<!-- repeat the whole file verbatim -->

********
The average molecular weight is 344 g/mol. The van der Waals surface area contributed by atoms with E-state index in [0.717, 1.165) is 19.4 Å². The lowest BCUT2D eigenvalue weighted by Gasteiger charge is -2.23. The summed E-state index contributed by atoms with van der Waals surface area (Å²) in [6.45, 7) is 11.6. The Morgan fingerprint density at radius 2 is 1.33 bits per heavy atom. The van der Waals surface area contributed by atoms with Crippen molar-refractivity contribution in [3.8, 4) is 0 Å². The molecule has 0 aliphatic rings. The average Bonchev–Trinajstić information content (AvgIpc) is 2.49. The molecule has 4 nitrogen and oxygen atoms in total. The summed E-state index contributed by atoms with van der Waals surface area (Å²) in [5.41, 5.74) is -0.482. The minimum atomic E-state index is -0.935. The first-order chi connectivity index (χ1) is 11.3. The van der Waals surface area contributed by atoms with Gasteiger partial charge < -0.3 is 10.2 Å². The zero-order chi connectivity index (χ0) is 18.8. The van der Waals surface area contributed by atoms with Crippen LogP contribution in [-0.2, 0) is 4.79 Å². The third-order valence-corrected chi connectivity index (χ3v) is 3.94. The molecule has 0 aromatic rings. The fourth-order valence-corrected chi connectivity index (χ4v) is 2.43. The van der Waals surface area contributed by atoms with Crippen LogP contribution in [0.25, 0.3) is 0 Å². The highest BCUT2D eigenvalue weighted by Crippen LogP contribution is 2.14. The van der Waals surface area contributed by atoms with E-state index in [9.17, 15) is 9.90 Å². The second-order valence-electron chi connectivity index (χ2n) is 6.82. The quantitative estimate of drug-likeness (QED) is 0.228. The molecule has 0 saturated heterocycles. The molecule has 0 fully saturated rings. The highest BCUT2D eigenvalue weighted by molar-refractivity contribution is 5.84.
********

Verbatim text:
The average molecular weight is 344 g/mol. The van der Waals surface area contributed by atoms with E-state index in [0.717, 1.165) is 19.4 Å². The lowest BCUT2D eigenvalue weighted by Gasteiger charge is -2.23. The summed E-state index contributed by atoms with van der Waals surface area (Å²) in [6.45, 7) is 11.6. The Morgan fingerprint density at radius 2 is 1.33 bits per heavy atom. The van der Waals surface area contributed by atoms with Crippen molar-refractivity contribution in [3.8, 4) is 0 Å². The molecule has 0 aliphatic rings. The average Bonchev–Trinajstić information content (AvgIpc) is 2.49. The molecule has 4 nitrogen and oxygen atoms in total. The summed E-state index contributed by atoms with van der Waals surface area (Å²) in [5.41, 5.74) is -0.482. The minimum atomic E-state index is -0.935. The first-order chi connectivity index (χ1) is 11.3. The van der Waals surface area contributed by atoms with Gasteiger partial charge < -0.3 is 10.2 Å². The zero-order chi connectivity index (χ0) is 18.8. The van der Waals surface area contributed by atoms with Crippen LogP contribution in [-0.2, 0) is 4.79 Å². The third-order valence-corrected chi connectivity index (χ3v) is 3.94. The molecule has 0 aromatic rings. The fourth-order valence-corrected chi connectivity index (χ4v) is 2.43. The van der Waals surface area contributed by atoms with Crippen LogP contribution in [0.25, 0.3) is 0 Å². The highest BCUT2D eigenvalue weighted by Crippen LogP contribution is 2.14. The van der Waals surface area contributed by atoms with E-state index in [9.17, 15) is 9.90 Å². The second-order valence-electron chi connectivity index (χ2n) is 6.82. The quantitative estimate of drug-likeness (QED) is 0.228. The molecule has 0 saturated heterocycles. The molecule has 0 fully saturated rings. The highest BCUT2D eigenvalue weighted by molar-refractivity contribution is 5.84.